In public space it is, in a sense, legal, to capture anything you want. But beyond legality, there are ethics to photography and video that we must acknowledge and respect. Ethics are circumstantial and definitely in the eye of the beholder.
While it is impractical to always ask for a person’s consent, we should still respect peoples’ right to privacy, and be willing to delete content of them if need be.
For a current sociology assignment, I am making a documentary in regards to youth cultures. Interestingly, we only need to obtain consent when interviewing participants; other people can be filmed or photographed without permission. However ethics still played a role here, and many people in the class were uncomfortable with the the concept: “better to apologise later than ask permission first”. In addition, when I was conducting interviews, one participant did not want to be filmed or interviewed at all, and so I respected their decision.
When you enter a private building you inherently agree to their terms, which may allow them to take pictures or video of you. But what about on the street? It is a public space therefore you are in the public eye, but there is also something sacred about public space and the fact that it is shared. This is an issue particularly for street photographers, as their subjects are in public space.
The famous street photographer Bruce Gilden said: “I have no ethics”. This is unsurprising as his photographic style is intimate and unapologetic.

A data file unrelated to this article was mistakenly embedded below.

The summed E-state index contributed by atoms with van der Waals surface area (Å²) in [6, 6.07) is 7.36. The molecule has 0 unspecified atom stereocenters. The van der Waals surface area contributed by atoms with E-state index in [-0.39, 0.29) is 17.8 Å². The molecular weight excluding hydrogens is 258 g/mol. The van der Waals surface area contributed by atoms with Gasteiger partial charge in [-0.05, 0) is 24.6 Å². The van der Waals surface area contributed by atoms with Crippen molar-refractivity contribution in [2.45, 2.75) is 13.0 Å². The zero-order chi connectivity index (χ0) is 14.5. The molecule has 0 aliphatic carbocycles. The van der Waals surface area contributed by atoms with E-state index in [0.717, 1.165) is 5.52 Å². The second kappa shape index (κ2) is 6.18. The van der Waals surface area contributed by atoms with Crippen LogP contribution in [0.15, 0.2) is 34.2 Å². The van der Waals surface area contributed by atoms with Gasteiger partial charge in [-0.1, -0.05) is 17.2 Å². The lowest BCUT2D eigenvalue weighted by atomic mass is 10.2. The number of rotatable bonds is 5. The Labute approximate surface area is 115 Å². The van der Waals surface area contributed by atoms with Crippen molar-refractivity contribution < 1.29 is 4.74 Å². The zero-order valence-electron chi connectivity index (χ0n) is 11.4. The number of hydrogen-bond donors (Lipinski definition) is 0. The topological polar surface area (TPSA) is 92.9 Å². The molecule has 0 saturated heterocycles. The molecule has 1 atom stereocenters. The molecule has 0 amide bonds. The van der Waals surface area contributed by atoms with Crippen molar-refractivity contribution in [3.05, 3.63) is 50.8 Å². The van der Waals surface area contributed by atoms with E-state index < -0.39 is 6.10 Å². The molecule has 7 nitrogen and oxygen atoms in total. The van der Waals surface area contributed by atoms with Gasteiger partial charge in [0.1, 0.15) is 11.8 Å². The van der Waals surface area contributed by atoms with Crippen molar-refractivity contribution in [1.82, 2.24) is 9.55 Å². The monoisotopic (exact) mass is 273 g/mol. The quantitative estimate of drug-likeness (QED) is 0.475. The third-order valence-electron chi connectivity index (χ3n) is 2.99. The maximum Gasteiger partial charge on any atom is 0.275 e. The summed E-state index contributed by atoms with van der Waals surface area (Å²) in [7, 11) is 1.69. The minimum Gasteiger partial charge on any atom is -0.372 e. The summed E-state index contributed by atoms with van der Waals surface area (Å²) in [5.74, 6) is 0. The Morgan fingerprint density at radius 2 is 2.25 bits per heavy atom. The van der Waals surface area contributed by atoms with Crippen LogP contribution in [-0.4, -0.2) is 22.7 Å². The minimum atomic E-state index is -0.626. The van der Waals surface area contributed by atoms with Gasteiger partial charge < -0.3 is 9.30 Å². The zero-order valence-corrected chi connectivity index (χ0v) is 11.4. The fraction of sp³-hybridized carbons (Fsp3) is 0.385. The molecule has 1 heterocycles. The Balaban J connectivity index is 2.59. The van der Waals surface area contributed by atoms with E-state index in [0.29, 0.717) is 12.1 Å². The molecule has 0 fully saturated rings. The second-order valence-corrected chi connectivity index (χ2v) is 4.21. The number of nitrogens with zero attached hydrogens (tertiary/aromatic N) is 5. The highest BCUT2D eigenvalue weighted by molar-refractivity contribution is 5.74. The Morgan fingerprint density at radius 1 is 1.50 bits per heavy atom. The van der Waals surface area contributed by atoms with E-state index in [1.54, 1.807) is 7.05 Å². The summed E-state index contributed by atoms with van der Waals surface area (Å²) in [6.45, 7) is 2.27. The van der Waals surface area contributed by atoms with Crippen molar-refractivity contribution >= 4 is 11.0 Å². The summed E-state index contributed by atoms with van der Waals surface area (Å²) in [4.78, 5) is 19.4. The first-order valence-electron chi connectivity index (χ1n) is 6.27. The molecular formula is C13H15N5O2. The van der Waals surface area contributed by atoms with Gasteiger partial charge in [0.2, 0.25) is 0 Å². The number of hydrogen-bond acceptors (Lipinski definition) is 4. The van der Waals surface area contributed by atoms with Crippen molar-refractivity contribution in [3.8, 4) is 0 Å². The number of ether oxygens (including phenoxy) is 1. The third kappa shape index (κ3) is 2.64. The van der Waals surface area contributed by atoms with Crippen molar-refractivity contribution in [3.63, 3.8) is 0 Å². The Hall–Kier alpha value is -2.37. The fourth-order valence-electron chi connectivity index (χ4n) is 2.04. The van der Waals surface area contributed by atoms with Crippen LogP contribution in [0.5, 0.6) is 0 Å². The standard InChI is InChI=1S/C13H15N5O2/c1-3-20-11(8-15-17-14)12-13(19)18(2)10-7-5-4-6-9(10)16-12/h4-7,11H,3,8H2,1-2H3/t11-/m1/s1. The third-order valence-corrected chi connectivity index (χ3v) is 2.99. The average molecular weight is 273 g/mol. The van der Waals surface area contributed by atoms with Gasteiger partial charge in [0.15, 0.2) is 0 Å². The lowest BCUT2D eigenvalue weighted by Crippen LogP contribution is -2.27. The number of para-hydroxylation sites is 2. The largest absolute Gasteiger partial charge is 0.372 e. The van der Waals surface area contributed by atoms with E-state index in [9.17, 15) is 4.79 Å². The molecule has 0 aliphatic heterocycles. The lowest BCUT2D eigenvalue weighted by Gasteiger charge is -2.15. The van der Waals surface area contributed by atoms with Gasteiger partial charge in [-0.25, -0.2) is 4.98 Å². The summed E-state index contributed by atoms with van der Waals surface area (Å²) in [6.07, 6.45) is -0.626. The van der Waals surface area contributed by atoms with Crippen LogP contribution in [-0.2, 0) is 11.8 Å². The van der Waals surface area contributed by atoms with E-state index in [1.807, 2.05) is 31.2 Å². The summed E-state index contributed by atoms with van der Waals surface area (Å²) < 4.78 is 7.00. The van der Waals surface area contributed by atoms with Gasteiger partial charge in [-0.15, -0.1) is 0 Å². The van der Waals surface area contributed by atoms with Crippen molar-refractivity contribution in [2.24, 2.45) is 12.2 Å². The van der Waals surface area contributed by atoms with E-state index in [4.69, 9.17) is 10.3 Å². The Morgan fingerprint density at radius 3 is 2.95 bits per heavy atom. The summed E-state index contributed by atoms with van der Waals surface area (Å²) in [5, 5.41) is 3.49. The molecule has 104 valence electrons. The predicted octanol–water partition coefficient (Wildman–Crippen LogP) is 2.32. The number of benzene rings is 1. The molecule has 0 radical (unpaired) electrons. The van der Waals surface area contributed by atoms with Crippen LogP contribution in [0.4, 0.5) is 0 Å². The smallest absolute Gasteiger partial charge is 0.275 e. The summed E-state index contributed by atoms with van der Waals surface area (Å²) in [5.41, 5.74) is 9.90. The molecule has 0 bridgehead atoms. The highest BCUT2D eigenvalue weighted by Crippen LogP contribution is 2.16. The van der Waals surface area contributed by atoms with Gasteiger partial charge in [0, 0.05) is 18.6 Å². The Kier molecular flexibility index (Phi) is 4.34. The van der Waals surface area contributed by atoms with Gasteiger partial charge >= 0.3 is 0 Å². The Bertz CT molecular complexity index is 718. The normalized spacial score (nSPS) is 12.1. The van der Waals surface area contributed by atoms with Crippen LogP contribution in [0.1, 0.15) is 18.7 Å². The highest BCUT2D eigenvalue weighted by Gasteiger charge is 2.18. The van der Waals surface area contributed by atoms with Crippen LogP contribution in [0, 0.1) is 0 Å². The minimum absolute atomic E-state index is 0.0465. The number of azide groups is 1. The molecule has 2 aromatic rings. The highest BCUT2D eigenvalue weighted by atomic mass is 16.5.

Gilden is well known for his use of close proximity, wide angle lens and flash. While many people are offended by his style and the nature of his photography, his ‘no ethics policy’ can also be understood and appreciated. Gilden doesn’t let ethics hinder his work; he captures the spirit and soul of strangers on the street. It is also important to note that Gilden never exploits his subjects and is sensitive to the context of the images.
Erik Kim proposes an open and considerate approach to street photography:
“I think the best way to approach someone is openly and honestly. This means if you take a photo of someone (without permission) you don’t pretend you didn’t take the shot. You then approach the person and tell them why you took the photo and what you found interesting about them. You then take a potentially negative experience and make it into a positive one in which people actually feel humbled to have gotten a photograph taken of them.”
Street photographer Brandon, and founder of Humans of New York, uses this approach in his work. When Brandon posts a photograph, it comes with a story about the subject of the photograph: he paints a portrait with both images and words. Not only does this give the work more meaning, but it shows his respect for the people in his images.
I believe that with the extent of technology in society, it is inevitable that there will be pictures and videos that are often taken of us without our formal consent… Be it captured on CCTV, in a nightclub or through Snapchat by our friends. Nonetheless, the users of such technology should be mindful and respectful of other people and their right to privacy.
Arts Law Centre of Australia, 2015, Street photographer’s rights, viewed September 1 2015, http://www.artslaw.com.au/info-sheets/info-sheet/street-photographers-rights/
Colberg, J. 2013, ‘The Ethics of Street Photography’, Conscientious Extended, blog post, April 3, viewed September 1 2015, http://jmcolberg.com/weblog/extended/archives/the_ethics_of_street_photography/
Dunn, C. 2012, Everybody Street: Bruce Gilden, online video, All Day Everyday, viewed September 8 2015, https://vimeo.com/33169188
Kim, E. 2011, ‘Are There Any Ethics in Street Photography?’ Eric Kim Street Photography Blog, blog post, January 6, viewed September 1 2015, http://erickimphotography.com/blog/2011/01/26/are-there-any-ethics-in-street-photography/